This indebtedness of $1,725,000, being a liability of the Trust Company, it thus appears that the sole question for consideration is whether in determining the value of the stock this liability should be deducted from the amount of the capital, surplus and undivided profits of the company, as stated by respondents. Section 12775, Revised Statutes 1919, so far as material, reads:

    "Persons owning shares of stock in banks, or in joint stock institutions or associations doing a banking business, shall not be required to deliver to the assessor a list thereof, but the president or other chief officer of such corporation, institution or association shall, under oath, deliver to the assessor a list of all shares of stock held therein, and the face value thereof, the value of all real estate, if any, represented by such shares of stock, together with all reserved funds, undivided profits, premiums or earnings, and all other values belonging to such corporation, company, institution or association; and such shares, reserved funds, undivided profits, premiums or earnings and all other values so listed to the assessor shall be valued and assessed as other property at their true value in money, less the value of real estate, if any, represented by such shares of stock."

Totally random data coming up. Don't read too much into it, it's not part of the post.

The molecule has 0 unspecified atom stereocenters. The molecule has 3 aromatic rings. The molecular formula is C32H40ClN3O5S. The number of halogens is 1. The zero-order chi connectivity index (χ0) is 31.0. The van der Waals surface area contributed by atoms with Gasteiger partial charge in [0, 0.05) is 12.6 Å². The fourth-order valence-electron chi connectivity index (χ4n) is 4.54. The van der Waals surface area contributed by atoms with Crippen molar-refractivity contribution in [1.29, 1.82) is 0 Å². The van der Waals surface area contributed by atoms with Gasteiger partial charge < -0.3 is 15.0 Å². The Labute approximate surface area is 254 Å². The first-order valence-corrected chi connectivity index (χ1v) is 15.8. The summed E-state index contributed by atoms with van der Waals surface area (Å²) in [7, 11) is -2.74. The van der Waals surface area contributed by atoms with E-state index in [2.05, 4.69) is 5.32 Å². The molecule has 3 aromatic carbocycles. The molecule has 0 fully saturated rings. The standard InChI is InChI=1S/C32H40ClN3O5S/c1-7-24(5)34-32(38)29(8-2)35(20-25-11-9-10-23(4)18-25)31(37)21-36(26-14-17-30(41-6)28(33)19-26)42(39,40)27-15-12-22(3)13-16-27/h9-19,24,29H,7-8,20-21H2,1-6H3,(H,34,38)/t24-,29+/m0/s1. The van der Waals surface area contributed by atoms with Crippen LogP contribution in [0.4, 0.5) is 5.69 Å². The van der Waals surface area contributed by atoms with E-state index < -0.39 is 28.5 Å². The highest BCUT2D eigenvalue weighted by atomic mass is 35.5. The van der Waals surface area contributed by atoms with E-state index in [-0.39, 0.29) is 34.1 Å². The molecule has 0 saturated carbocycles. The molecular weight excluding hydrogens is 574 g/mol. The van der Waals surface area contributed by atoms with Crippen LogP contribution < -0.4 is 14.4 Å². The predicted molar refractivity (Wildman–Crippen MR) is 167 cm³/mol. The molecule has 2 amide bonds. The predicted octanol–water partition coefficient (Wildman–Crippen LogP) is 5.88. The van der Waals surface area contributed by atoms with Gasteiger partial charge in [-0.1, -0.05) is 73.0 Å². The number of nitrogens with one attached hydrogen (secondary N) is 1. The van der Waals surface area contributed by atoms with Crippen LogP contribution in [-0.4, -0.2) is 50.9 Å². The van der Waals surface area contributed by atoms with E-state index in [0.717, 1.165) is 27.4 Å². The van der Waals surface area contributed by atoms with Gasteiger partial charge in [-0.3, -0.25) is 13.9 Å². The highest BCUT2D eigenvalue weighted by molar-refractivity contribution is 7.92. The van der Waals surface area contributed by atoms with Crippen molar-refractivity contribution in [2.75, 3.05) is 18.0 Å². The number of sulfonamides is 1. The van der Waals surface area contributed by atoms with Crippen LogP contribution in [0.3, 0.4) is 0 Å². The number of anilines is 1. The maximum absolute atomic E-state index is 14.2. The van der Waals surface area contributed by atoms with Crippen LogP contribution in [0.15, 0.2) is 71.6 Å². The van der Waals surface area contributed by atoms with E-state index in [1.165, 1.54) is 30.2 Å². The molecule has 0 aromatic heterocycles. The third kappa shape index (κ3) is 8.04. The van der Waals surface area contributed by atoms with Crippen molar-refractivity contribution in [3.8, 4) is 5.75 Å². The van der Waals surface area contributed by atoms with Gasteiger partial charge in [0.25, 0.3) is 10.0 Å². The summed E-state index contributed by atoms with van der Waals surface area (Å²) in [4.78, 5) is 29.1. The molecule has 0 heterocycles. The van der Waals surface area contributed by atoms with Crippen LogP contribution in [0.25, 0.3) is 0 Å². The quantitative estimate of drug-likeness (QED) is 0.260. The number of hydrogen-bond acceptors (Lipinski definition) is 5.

It is insisted by respondents that by deducting the $1,725,000 from the total value of the real estate, there remains the sum of about $640,000 as the total amount invested by the company in real estate, and they stress the claim that this sum is the total value of real estate represented by the shares of stock. It is further said in respondents' brief: *Page 68

    "The bank saw fit to place in its resource column the entire value of the real estate, and therefore, in order to show the true situation, it became necessary for it to place the amount of the unpaid real estate obligations in its liability column so that its statement of capital stock, surplus, earnings, etc., would properly include only its actual cash investment in the real estate, but this does not in any way change the situation. The fact is that its capital, surplus and earnings account includes only the $640,000 of investment in real estate."

    The shares of stock represent the value of all the assets of the corporation. [14 C.J. 385.] Referring to Section 11357, Revised Statutes 1909 (now Sec. 12775, R.S. 1919), VALLIANT, J., in State ex rel. v. Brinkop, 238 Mo. 298, 311, said:

    "The statute there speaks of real estate represented by the shares of stock, `together with all reserved funds,' etc., showing that it intended to say that the stock represented the property. But the real estate was to be deducted from the assessment against the shares of stock, because the tax on thatwas to be paid by the bank. The intention of the Legislature to tax all the taxable property of the bank, real and personal, is clearly shown by the statute and the intention to tax it but once is just as clearly shown." (Italics ours.)

    And on page 312, quoting from Hannibal St. Joseph Railroad Co. v. Shackett, 30 Mo. 550: